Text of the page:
Search engines could face subpoenas for a list of everyone who sought out advice on how to get an abortion, or rideshare companies could be asked for information about individuals visiting suspected providers. Internet service providers in particular have data that could be very useful for identifying and locating individuals seeking or providing reproductive services.
While these companies could reject requests, more often than not they do comply with both formal and legal requests from law enforcement and federal agencies.
“If abortion is criminalized I absolutely think that government entities will demand that information and I’m not super optimistic about companies’ abilities to fight back effectively,” Maréchal noted.
The third way that data could end up in the hands of law enforcement is directly from digital devices.
Law enforcement officials have increasingly turned to technological tools, dubbed mobile device forensic tools by the nonprofit UpTurn, to extract and analyze information from suspects’ phones.
This is not a theoretical threat — prosecutors have already used phone data to establish intent to terminate a pregnancy.
In a 2017 case in Mississippi, Latice Fisher was charged with second-degree murder after showing up to a hospital after having lost her pregnancy. An investigation was launched based on suspicions tied to her failing to return for an ultrasound after admitting to being pregnant during a check up. Prosecutors used searches for the medical abortion pill misoprostol on her phone, which she turned over voluntarily, as evidence in their argument that she had “intentionally” terminated her pregnancy.
“We have no reason to think that those tools would not also be deployed if abortion were to be criminalized,” Cynthia Conti-Cook, a fellow at the Ford Foundation who closely tracks similar data uses, told The Hill.
Civil society groups have been pushing Congress for years to address America’s data privacy shortcomings. Federal legislation has struggled to break through partisan disagreements over how laws should interact with state standards and whether individuals should be able to sue those who violate restrictions.
Legislation more closely targeted at the potential for federal agencies to obtain data from third party brokers without a warrant, the Fourth Amendment is Not For Sale Act, was introduced earlier this term, but has not been brought up for a committee hearing despite bipartisan support.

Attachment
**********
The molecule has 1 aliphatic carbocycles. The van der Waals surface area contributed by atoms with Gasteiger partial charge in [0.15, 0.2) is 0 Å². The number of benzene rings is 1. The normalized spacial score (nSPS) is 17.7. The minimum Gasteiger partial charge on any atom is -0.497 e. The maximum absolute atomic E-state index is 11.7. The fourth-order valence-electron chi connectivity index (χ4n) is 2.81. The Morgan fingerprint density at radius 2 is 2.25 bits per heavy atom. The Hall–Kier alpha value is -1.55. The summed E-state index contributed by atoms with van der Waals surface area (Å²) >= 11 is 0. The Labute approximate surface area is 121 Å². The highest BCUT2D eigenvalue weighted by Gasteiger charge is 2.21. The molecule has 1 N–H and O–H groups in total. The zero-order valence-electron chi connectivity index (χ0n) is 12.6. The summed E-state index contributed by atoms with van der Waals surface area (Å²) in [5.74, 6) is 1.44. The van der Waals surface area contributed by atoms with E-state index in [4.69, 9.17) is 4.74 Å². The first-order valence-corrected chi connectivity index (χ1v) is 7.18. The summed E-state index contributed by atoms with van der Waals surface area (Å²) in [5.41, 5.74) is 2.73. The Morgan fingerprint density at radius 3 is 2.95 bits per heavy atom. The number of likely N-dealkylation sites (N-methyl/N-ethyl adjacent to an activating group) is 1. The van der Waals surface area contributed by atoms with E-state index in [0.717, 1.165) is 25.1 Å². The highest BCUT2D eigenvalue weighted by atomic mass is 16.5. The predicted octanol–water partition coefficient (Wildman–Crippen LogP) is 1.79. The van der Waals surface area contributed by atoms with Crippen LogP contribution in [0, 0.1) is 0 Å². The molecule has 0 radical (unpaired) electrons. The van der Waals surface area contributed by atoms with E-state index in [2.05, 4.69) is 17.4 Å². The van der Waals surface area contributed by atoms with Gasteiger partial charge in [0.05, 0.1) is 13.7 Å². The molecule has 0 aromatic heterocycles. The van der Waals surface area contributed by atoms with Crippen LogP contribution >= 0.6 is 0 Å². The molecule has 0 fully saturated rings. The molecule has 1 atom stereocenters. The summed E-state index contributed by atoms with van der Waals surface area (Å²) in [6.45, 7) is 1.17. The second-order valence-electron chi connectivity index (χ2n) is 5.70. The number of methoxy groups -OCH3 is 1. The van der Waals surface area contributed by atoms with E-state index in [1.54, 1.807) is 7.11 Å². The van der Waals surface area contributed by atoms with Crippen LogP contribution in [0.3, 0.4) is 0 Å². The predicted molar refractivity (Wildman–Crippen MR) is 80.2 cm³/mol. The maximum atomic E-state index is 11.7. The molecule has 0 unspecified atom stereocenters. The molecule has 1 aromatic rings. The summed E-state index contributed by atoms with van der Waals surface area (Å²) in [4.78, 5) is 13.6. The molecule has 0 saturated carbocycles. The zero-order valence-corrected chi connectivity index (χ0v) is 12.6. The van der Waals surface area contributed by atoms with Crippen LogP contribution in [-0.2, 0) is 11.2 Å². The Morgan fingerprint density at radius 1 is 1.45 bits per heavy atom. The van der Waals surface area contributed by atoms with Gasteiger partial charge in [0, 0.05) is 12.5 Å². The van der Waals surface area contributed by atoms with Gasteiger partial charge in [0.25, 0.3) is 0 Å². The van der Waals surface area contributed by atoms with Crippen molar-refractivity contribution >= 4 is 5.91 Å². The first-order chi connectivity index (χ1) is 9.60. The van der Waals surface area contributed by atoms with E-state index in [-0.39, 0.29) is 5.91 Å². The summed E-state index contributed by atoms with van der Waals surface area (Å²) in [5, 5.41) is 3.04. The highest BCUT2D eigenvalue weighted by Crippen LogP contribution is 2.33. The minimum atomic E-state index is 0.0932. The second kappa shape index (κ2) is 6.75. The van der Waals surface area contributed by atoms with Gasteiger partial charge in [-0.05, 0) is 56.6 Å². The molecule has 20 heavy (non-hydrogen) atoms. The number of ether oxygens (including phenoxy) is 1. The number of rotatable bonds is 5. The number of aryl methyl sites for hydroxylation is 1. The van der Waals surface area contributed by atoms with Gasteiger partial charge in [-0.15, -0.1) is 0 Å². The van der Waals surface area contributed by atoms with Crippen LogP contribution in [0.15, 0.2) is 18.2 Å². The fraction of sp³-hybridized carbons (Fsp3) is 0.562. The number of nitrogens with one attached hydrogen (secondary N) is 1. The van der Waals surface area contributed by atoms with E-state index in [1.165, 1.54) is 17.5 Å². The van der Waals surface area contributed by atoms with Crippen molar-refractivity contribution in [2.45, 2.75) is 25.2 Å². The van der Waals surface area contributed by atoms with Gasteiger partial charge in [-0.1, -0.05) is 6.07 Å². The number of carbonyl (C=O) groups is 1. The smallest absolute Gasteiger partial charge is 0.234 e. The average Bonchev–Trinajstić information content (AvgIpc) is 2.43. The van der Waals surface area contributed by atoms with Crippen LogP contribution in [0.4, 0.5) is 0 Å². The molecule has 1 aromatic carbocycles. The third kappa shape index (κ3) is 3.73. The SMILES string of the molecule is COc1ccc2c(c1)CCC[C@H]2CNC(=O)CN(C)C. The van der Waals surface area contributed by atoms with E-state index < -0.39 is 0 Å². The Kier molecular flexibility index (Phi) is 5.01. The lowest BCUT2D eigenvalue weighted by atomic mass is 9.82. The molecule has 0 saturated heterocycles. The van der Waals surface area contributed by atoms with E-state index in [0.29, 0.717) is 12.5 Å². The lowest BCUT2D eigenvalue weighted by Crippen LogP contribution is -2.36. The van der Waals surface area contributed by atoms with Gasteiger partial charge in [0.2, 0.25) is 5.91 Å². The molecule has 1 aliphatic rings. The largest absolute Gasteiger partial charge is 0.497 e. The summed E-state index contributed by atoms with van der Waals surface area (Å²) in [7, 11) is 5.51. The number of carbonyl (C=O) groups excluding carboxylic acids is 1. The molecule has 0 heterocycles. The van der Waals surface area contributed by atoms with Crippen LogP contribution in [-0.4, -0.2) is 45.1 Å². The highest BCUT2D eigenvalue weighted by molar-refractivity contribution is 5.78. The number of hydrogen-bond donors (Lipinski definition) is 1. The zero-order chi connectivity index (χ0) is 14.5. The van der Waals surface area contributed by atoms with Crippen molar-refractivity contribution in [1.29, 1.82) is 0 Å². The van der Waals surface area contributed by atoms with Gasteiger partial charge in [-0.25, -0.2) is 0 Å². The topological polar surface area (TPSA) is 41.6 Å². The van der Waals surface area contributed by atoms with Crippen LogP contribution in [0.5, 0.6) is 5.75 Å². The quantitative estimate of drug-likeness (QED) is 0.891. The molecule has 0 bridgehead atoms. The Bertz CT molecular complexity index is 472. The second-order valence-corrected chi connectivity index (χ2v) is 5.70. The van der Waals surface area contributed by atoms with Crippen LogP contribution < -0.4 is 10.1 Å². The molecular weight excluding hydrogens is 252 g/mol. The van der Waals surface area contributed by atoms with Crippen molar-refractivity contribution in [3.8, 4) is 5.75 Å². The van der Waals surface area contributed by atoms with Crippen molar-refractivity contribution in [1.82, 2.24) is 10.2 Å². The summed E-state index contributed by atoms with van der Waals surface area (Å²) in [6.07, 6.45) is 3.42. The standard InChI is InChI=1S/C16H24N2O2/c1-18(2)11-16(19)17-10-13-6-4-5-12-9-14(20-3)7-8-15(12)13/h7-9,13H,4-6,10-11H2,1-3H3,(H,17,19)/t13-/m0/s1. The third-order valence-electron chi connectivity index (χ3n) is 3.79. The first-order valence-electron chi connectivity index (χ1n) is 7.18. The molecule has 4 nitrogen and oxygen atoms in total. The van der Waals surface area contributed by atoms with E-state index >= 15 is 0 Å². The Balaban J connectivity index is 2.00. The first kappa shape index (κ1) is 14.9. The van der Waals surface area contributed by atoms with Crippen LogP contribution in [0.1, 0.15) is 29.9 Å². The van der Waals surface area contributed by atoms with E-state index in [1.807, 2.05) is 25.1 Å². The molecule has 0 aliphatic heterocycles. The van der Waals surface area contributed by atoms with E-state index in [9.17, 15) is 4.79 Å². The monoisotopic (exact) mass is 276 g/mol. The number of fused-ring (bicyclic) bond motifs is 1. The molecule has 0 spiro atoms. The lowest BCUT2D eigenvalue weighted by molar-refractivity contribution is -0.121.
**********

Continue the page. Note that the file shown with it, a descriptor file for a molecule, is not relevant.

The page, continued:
“Passing the Fourth Amendment is Not For Sale Act would make it harder for Republican states to persecute women by buying up big databases of information without warrants and then hunt down anyone seeking an abortion,” Wyden, one of the bill’s lead sponsors, said. “But far more needs to be done to protect the rights of pregnant people. Every company that collects, stores or sells personal data should be aware that they could soon be a tool for a radical far-right agenda that is trying to strip women of their fundamental privacy rights.”
In the absence of congressional action, experts encouraged anyone who may provide or seek pregnancy termination services to adopt some digital hygiene tips.
“The people who are in the greatest danger right now and who are likely to be in the greatest danger in the near future are abortion providers and people who are working in abortion support networks,” Galperin said. “Those are people whose work needs to be thoroughly compartmentalized from the rest of their lives”
She recommended that while working those people not use their real names, use separate phones and emails, download a privacy protecting browser and be very cautious about installing applications on their personal phones.
For those who may seek an abortion in a state where doing so is ultimately criminalized, Galperin suggested that they avoid bringing their phones to the procedure or searching for methods to terminate a pregnancy on a browser where they’re logged into other services.
“I have spent more than a decade working with activists who are being surveilled by their governments often in authoritarian regimes, most recently in Russia, and I have seen things go very bad very quickly,” she noted, “which is one of the reasons why I think that people should be thinking about their digital footprint now.”